Diagnosis, At Last
Cara Greene, just turned two, rocks on a toy fire engine at a park near Duke University Medical Center. “I’m riding on a fire truck,” she exclaims with joy, raising her hands in the air.
Just four months earlier, Cara’s arms were practically paralyzed. Her parents and doctors were baffled as to how to help her. A research study led by Duke geneticists David Goldstein, PhD, and Vandana Shashi, MD, changed that.
Cara is just one child the Duke team has helped using next-generation genetic testing. By sequencing only the genes that actually code for proteins (the exome, which is where most genetic diseases arise), scientists can save time and expense. Poring over exomes in minute detail has led to answers that have made a big difference in some families’ lives. As a result, Duke has been named one of six clinical sites in the Undiagnosed Diseases Network, sponsored by the National Institutes of Health. Each site will receive grants of about $7.2 million over four years to investigate baffling cases.
Goldstein and Shashi hatched their first collaboration on a drive back from a National Institutes of Health meeting in Washington D.C. Flights to Durham were canceled because of bad weather. The two, who hadn’t met before, rented a car along with Duke psychiatrist Joe McEvoy, PhD. Talking about her clinic, Shashi mentioned her frustration when she had exhausted all of the clinical genetic testing available but still couldn’t find an answer. That happens with about half of the patients seen in most genetics clinics. Goldstein brought up exome sequencing and how it would one day change medicine. They had the whole study planned by the time they got back to Durham.
In late 2013, Cara was a busy toddler pushing her stuffed animals around in a stroller. Just two weeks before Thanksgiving, she had a high fever. Shortly after she recovered, she began having abnormal eye movements—fast back-and-forth and up-and-down motions (nystagmus).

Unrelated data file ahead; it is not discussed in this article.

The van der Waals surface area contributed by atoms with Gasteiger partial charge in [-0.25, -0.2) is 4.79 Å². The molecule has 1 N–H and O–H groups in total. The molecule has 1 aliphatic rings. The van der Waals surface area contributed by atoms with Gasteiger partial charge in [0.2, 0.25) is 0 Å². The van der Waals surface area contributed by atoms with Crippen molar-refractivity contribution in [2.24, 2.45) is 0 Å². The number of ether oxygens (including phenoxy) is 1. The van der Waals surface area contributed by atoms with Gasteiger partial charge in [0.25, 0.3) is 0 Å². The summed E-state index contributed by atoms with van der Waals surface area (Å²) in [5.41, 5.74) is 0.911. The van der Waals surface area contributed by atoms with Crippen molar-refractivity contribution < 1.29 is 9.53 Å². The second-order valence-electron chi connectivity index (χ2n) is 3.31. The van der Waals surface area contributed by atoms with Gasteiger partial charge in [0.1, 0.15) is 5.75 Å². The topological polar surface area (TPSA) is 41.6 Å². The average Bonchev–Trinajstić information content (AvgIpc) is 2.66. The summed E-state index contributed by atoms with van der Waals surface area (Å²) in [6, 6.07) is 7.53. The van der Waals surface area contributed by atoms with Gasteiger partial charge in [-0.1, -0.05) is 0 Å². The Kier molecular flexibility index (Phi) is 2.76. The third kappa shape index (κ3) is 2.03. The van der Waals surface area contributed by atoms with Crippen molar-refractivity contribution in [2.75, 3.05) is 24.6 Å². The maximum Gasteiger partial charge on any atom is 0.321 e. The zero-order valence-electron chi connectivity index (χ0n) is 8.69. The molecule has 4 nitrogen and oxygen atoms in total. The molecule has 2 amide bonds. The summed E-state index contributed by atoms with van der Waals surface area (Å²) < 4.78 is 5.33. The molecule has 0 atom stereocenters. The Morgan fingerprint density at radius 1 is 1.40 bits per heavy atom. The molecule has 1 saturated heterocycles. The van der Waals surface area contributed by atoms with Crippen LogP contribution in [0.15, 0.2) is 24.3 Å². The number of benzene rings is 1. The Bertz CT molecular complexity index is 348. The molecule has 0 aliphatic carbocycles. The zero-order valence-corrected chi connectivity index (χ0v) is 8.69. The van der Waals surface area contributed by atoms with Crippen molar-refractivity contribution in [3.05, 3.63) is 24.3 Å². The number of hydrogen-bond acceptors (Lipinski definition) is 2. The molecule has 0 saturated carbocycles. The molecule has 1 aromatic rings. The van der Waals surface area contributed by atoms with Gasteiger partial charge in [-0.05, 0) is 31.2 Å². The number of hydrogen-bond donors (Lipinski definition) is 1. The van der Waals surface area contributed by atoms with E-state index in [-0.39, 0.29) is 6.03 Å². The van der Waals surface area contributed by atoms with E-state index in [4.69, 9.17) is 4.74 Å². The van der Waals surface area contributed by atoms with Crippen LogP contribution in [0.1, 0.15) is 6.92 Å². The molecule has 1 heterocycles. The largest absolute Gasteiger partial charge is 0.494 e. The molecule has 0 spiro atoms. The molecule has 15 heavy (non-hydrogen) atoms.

A neuro-ophthalmologist at Duke Eye Center ruled out a brain tumor. Over the next few weeks, Cara’s fingers began trembling while she sat in her high chair trying to pick up food. Her parents, Kristen and Clayton, who lived in Raleigh, North Carolina, at the time, brought her to Duke every week for an appointment or test. Because of the fever that preceded the trouble, pediatric neurologists suspected an autoimmune disease. But none of Cara’s symptoms completely matched the possible diagnoses. Then, in January 2014, a test showed that her retinas weren’t functioning properly. Cara’s doctors admitted her to the hospital. They called in Shashi because the retina abnormality suggested a genetic disorder.
Shashi talked with Kristen and Clayton about sequencing Cara’s exome via a commercial clinical lab. But no one was convinced that the problem was genetic because it had started so suddenly. Maybe the retina test result was a false positive. Cara’s doctors and parents hoped they were on the right track with an autoimmune diagnosis. Cara had been started on a treatment for that—steroids and intravenous immunoglobulin.
When the Greenes next saw Shashi, in February 2014, the treatment had yielded mixed results. Some of Cara’s symptoms would lessen for a week or so, but then they’d come back. And she had new problems. She had begun having trouble swallowing. She could no longer raise her arms to steady herself, so if she stumbled, she would fall flat on her face. Cara became scared to try to walk.